There are few things better than watching cricket on a sunny afternoon in England. Above all, cricket is subject to conditions, batsmen rarely have a free ride and bowlers always ask awkward questions. Weather can disrupt a good day’s play but that uncertainty—about whether and when it will rain—adds to the romance of English cricket.
Watching the telecast is also a pleasant relief as the viewer is spared the constant barrage of commercials sprinkled throughout the game. Also, commentary is soothing and insightful, not the screechy, breathless variety that tests your patience.
The real treat, however, is catching the action ‘live’ as the on-ground spectator experience is unmatched. Getting to the ground is easy, finding seats is not a problem and there is plenty to eat and drink. Fans not only welcome but respect.
While television tells only half the story – you only see what the camera is showing – the stadium offers an uninterrupted 360-degree view. You notice interesting things that would otherwise be hidden. At Edgbaston, during the Root/Bairstow carnage, Pant and Kohli gave skipper Bumrah a helping hand, encouraging the bowlers, moving square leg closer to the umpire and asking the point to go a little deeper.
The game looks easy on television because the raw intensity of the competition is not captured. But watching ‘live’ you’ll notice the fielders are standing too close to the cut angles and they don’t have time to react when the ball flies off the bat – catching or stopping something by instinct and intuition. The buzz on the field is real and the crowd, sensing the raw energy and drama, gets absorbed in the action. Even those sitting 100 yards from the crease rise to plead for leg before, louder and with more conviction than a slip cordon when the ball misses a leg by a mile.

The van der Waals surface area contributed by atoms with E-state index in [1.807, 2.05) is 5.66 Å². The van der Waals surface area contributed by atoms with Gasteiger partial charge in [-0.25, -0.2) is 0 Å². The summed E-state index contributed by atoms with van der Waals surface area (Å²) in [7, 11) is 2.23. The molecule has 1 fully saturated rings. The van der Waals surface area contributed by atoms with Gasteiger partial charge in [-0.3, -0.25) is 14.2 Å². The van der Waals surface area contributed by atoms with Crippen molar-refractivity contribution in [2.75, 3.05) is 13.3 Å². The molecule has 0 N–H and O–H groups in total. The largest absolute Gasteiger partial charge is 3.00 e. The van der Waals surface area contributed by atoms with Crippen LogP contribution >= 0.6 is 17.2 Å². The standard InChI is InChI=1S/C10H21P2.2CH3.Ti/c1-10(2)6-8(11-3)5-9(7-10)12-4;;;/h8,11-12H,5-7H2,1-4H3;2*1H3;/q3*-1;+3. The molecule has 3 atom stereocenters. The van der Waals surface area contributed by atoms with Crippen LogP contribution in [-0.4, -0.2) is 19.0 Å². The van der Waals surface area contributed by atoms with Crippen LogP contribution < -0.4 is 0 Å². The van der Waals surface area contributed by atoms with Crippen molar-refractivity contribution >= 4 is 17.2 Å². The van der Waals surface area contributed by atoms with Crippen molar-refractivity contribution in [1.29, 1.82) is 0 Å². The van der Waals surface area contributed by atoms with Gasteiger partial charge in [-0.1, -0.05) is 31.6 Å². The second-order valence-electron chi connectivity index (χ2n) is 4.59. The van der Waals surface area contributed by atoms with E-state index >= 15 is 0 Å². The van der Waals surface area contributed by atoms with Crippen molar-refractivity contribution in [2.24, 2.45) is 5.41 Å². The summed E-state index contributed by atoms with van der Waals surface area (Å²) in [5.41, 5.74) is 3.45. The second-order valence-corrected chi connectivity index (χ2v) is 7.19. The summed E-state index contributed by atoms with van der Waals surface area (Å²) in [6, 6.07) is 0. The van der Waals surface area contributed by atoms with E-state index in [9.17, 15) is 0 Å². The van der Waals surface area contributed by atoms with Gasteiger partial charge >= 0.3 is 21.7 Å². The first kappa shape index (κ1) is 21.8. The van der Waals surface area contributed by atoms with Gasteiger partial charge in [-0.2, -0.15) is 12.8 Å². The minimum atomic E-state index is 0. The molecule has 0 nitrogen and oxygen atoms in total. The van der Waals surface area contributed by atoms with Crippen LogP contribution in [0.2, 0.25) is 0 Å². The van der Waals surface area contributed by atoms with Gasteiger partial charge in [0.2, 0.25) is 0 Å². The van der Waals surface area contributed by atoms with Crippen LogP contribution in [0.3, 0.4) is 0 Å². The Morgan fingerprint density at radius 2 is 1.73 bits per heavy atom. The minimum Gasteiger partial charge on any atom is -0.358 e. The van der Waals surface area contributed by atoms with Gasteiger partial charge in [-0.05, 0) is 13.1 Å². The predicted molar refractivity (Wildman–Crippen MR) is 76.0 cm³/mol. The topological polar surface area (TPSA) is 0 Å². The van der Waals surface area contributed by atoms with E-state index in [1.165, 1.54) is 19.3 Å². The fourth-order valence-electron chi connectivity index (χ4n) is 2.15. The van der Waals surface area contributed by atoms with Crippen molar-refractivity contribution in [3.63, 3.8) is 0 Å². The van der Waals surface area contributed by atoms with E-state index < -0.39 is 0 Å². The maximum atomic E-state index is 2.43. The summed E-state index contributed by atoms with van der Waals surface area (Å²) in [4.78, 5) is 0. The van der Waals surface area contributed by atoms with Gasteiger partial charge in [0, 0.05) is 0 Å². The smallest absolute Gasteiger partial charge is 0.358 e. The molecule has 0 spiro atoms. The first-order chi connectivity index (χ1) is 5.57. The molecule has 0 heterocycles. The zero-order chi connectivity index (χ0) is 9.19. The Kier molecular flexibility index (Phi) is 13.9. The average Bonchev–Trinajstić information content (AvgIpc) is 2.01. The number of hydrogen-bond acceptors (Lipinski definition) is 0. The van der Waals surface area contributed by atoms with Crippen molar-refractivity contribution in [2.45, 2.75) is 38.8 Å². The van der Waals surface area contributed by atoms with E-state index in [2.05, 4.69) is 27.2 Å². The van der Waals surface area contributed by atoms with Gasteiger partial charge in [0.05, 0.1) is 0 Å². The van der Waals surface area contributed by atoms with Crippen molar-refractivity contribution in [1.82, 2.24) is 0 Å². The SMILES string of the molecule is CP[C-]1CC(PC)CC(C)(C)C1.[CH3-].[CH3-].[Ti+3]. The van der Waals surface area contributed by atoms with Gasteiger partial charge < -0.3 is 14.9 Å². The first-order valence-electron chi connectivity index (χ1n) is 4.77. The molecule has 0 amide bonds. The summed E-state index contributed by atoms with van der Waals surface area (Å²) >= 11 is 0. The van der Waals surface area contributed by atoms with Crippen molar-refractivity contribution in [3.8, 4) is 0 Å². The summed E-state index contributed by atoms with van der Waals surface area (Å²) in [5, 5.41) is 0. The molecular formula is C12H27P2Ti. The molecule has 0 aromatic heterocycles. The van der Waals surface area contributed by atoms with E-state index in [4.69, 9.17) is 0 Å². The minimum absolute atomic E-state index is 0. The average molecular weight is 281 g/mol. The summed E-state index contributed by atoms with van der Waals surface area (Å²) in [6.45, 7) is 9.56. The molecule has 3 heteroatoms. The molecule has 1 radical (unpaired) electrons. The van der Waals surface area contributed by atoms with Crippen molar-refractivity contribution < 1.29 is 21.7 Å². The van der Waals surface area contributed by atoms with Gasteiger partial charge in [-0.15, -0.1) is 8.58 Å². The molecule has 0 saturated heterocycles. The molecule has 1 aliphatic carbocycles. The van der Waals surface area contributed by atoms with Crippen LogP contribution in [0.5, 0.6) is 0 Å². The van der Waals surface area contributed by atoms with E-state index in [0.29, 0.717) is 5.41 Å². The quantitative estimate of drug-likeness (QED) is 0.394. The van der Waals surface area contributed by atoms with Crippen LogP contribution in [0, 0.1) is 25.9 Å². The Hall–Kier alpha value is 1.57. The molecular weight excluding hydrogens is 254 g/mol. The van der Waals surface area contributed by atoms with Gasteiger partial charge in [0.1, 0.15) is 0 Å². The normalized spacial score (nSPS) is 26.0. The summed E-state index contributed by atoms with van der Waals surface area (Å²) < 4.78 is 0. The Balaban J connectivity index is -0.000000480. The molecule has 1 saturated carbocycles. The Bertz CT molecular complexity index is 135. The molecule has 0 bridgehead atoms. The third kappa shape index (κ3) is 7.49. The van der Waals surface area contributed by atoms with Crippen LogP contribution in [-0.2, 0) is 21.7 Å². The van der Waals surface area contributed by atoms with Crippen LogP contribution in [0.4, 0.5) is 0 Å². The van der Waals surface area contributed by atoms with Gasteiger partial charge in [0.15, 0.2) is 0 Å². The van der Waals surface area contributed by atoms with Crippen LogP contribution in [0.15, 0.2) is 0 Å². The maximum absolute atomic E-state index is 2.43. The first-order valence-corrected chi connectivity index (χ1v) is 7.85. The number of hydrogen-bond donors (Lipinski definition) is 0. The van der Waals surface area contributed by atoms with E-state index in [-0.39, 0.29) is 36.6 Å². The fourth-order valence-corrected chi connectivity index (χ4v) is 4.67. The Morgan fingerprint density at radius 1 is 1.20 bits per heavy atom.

What’s less fascinating is watching Kohli’s batting directly, despite the body language of the players, the captain’s helpless shoulders or his run famine. He was jeered by the English supporters as he walked on, but he looked like a proud landlord with a space, not a tenant on a low lease.
A closer look at Jadeja, arguably the game’s best fielder, standing on stage. He scratches his fielding position with his spikes, then takes a cautious start as the bowler runs away, literally a tiger on the prowl. Also, Pujara tapping his bat to smooth out non-existent uneven patches on the pitch holds the drama.
Watching the team practice in the morning an hour before the game, a pre-game ritual, is interesting. Coach Dravid keeps track of the players kicking the football and the elaborate slip catching routine of Kohli and Iyer. Near the boundary, in front of the pavilion, the batsmen knock cautiously, looking for the experience of middling the ball. A short distance away, next to the match strip, bowlers mark the run-ups with tape and aim for a stump. Ashwin, not on eleven, turns his arm and Shami does his practice with the medicine ball.
India lost the Test but cricket’s victory in England was complete. Indians buy tickets to keep the box office busy, they paint their faces, carry hampers packed with sandwiches and snacks. Indian fans are a noisy bunch; They encourage the players with chants of ‘Jeetega Jeetega’, wave the flag and there is a dhol to add to the entertainment.
LED boards around the floor flash marketing messages for Indian mobiles, bicycles, cement companies and the inevitable pan masala. The site-screen has advertisement messages in Hindi. If English cricket were given a commercial wish, they would ask without hesitation to tour India every year to play 5 Tests.
While England had reasons to cheer after Edgbaston, this match sent a tough message to the Indian team. Did India miss a trick by fielding Ashwin? Should we start separating players not just on red-ball/white-ball criteria, but on a home/away basis? In this case we have Iyer at number 6 or Rahane who is a bit runless but is a good choice as he is made of pure technical wood. Also, isn’t it time Gill repays the trust reposed in him by the selectors and honors the talent he was blessed with.
It was a one-off Test and a one-off loss thanks to some brilliant batting by Root and Bairstow. Play and miss in the first innings, balls going past the edge. But on day four and five nothing but wide bats and crashing shots. Teams don’t usually get close to 400 in the last innings but it’s so easy here, England’s highest chase in 1,052 Tests since 1877!